Last Thursday, the US Treasury Department imposed sanctions on three Lebanese individuals – Mustapha Fawaz, Fouzi Fawaz and Abdallah Tahini –accusing them of running a significant Hezbollah supply network in west Africa. The trio, all Lebanese-born but now residing in Nigeria’s capital Abuja, have a history of alleged links to Hezbollah.

According to the Treasury Department, Mustapha Fawaz has had ties with the group since the 1990s, organizing a network of hidden cameras to monitor the movement of Israelis. Fawaz is also rumored to have provided Hezbollah with a report of his visit to the US Embassy in Abuja. In May 2013, the Nigerian authorities detained him, whereupon he gave up crucial intelligence on Hezbollah’s activities throughout the country. Fawaz’s confession led the Nigerian security services to an unremarkable property in the Nigerian city of Kano, where they uncovered a veritable armory  housing weapons to be used against Israeli targets across West Africa. Following this discovery, Mustapha’s brother – Fouzi Fawaz – along with Abdallah Tahini were apprehended by the Nigerian security forces and charged with supporting Hezbollah operations in the country. All three men have since been released.

Thursday’s sanctions were not the first time the Treasury Department has targeted individuals connected to Hezbollah in west Africa. In June of 2013, the United States blacklisted four Lebanese men – Ali Ibrahim al-Wafta, Abbas Loutfe Fawaz, Ali Ahmad Chehade and Hicham Nmer Khanafer – after they were accused of masterminding Hezbollah’s fundraising campaigns in Sierra Leone, Senegal, Cote d’Ivoire and the Gambia. Speaking after the announcement of the sanctions in 2013, David S. Cohen, the then Under Secretary of State for Terrorism and Financial Intelligence, claimed that the four men had assisted in raising “millions of dollars” for the Lebanese-based terrorist group. Indeed, the State Department believes that Hezbollah has had this supply network in place within west Africa since at least the early 2000s. Matthew Levitt, director of The Washington Institute’s Stein Program on Counterterrorism and Intelligence, believes that the militant group has been involved in the illicit dealing of ‘conflict diamonds’ from Sierra Leone, Liberia and the Congo. Levitt’s report cites Belgian intelligence papers from 2000 which highlight the presence of Hezbollah in both the Sierra Leone and Congolese diamond trade.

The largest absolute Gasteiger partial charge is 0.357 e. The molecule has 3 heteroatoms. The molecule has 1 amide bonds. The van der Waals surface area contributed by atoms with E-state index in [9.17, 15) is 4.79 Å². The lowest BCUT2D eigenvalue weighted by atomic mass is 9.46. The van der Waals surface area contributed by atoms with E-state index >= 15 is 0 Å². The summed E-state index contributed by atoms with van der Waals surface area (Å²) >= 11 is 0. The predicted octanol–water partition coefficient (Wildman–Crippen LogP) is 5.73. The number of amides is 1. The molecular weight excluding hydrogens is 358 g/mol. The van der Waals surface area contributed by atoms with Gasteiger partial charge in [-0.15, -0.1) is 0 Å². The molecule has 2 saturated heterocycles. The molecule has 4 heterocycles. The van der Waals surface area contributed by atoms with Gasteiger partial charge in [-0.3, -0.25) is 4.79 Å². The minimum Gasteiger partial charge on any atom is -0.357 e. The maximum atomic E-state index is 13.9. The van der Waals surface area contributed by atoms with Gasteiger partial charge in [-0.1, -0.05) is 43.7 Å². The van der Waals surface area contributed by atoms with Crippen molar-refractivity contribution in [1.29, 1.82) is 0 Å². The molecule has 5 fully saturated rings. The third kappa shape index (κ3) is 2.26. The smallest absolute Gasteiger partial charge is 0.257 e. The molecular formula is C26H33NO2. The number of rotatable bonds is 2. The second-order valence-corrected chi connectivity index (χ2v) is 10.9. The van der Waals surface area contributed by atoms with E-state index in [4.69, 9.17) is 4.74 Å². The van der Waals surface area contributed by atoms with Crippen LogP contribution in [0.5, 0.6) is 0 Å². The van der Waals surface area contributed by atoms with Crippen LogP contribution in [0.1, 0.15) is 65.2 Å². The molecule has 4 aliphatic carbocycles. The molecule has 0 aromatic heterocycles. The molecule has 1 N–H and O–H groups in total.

Conflict diamonds have been valuable assets for Hezbollah in the past. A 2004 Washington Post article, focusing on the group’s involvement in the diamond trade, claimed that in December 2003 “an airliner that crashed off Benin had a courier on board carrying $2 million in Hezbollah-bound funds”  originating from the sale of diamonds. Hezbollah’s west African financing operation does not stop there.  In 2011, the Obama administration accused the Lebanese Canadian Bank, based in Beirut, of laundering cocaine money destined to Hezbollah. According to the New York Times, bank employees conducted a scheme where drug money was ‘washed’ by combining it with the proceeds of second-hand, U.S. made, vehicles sold in west Africa. The same report also highlighted that “hundreds of millions of dollars a year” made its way from west African criminal syndicates to Hezbollah.

Hezbollah’s global reach – highlighted by these historical examples of the group’s financing operations within west Africa – is a major concern for the United States, and the Treasury Department has vowed to defeat it. Speaking after the announcement of last week’s sanctions, Adam J. Szubin, Acting Under Secretary for Terrorism and Financial Intelligence, announced that “as these designations make clear, we will track Hezbollah’s illicit activities to all corners of the earth”. There are suggestions that Hezbollah may increase its presence within west Africa in the future. According to Cohen, the region is growing in importance to the organization because “what they’re getting from Iran is squeezed. Iran’s capacity to fund Hezbollah has been impaired”.

Additionally, “modest” improvements in border security and counterterrorism capabilities within South America have hindered Hezbollah’s activities operations on the continent.  This, added to Iran’s decreasing influence in the region, has led to a concern that Hezbollah will double its operations on the African continent to compensate. If this becomes the case, then we will likely see further US Treasury Department sanctions brought against individuals in the region. 


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